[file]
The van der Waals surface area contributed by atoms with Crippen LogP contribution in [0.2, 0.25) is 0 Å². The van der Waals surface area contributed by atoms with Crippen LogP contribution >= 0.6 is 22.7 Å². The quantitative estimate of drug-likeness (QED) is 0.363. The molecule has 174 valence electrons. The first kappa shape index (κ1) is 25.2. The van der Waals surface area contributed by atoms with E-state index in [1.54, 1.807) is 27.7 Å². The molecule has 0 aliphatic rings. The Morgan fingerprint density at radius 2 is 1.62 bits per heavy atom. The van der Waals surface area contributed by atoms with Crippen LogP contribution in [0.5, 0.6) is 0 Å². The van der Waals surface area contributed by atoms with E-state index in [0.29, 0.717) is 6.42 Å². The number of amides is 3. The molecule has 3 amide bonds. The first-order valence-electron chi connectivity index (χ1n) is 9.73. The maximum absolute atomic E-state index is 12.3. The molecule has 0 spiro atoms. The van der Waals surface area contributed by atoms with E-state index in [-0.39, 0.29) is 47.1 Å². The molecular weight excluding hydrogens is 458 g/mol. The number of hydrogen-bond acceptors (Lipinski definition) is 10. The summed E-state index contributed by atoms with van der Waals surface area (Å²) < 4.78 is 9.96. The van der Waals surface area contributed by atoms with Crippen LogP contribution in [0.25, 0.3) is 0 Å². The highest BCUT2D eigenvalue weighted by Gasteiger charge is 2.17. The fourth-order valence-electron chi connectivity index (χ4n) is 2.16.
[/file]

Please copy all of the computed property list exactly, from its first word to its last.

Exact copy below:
The van der Waals surface area contributed by atoms with Crippen LogP contribution in [0.2, 0.25) is 0 Å². The van der Waals surface area contributed by atoms with Crippen LogP contribution >= 0.6 is 22.7 Å². The quantitative estimate of drug-likeness (QED) is 0.363. The molecule has 174 valence electrons. The first kappa shape index (κ1) is 25.2. The van der Waals surface area contributed by atoms with E-state index in [1.54, 1.807) is 27.7 Å². The molecule has 0 aliphatic rings. The Morgan fingerprint density at radius 2 is 1.62 bits per heavy atom. The van der Waals surface area contributed by atoms with Crippen LogP contribution in [0.5, 0.6) is 0 Å². The van der Waals surface area contributed by atoms with E-state index in [0.29, 0.717) is 6.42 Å². The number of amides is 3. The molecule has 3 amide bonds. The first-order valence-electron chi connectivity index (χ1n) is 9.73. The maximum absolute atomic E-state index is 12.3. The molecule has 0 spiro atoms. The van der Waals surface area contributed by atoms with E-state index in [-0.39, 0.29) is 47.1 Å². The molecular weight excluding hydrogens is 458 g/mol. The number of hydrogen-bond acceptors (Lipinski definition) is 10. The summed E-state index contributed by atoms with van der Waals surface area (Å²) < 4.78 is 9.96. The van der Waals surface area contributed by atoms with Crippen LogP contribution in [0.25, 0.3) is 0 Å². The highest BCUT2D eigenvalue weighted by Gasteiger charge is 2.17. The fourth-order valence-electron chi connectivity index (χ4n) is 2.16.